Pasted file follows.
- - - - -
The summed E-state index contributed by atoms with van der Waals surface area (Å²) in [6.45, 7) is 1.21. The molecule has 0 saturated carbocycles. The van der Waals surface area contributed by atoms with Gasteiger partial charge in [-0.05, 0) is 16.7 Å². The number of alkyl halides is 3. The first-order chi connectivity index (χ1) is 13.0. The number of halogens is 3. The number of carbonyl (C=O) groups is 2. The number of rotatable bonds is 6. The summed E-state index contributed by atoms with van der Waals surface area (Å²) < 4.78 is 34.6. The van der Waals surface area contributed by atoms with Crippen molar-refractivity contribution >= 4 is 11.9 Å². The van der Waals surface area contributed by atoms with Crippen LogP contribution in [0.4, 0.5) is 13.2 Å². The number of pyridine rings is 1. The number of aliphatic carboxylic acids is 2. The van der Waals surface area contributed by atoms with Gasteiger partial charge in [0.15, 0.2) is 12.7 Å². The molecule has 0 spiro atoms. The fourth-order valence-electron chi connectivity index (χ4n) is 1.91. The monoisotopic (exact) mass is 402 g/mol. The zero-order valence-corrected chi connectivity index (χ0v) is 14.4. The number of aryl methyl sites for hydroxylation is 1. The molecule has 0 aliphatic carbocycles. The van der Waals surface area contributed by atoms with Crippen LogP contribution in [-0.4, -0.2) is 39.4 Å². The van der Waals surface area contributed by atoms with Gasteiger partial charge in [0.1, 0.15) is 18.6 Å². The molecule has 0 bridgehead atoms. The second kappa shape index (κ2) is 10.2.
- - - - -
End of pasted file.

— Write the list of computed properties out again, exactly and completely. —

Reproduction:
The summed E-state index contributed by atoms with van der Waals surface area (Å²) in [6.45, 7) is 1.21. The molecule has 0 saturated carbocycles. The van der Waals surface area contributed by atoms with Gasteiger partial charge in [-0.05, 0) is 16.7 Å². The number of alkyl halides is 3. The first-order chi connectivity index (χ1) is 13.0. The number of halogens is 3. The number of carbonyl (C=O) groups is 2. The number of rotatable bonds is 6. The summed E-state index contributed by atoms with van der Waals surface area (Å²) < 4.78 is 34.6. The van der Waals surface area contributed by atoms with Crippen molar-refractivity contribution >= 4 is 11.9 Å². The van der Waals surface area contributed by atoms with Crippen LogP contribution in [0.4, 0.5) is 13.2 Å². The number of pyridine rings is 1. The number of aliphatic carboxylic acids is 2. The van der Waals surface area contributed by atoms with Gasteiger partial charge in [0.15, 0.2) is 12.7 Å². The molecule has 0 spiro atoms. The fourth-order valence-electron chi connectivity index (χ4n) is 1.91. The monoisotopic (exact) mass is 402 g/mol. The zero-order valence-corrected chi connectivity index (χ0v) is 14.4. The number of aryl methyl sites for hydroxylation is 1. The molecule has 0 aliphatic carbocycles. The van der Waals surface area contributed by atoms with Crippen LogP contribution in [-0.4, -0.2) is 39.4 Å². The van der Waals surface area contributed by atoms with Gasteiger partial charge in [0.1, 0.15) is 18.6 Å². The molecule has 0 bridgehead atoms. The second kappa shape index (κ2) is 10.2.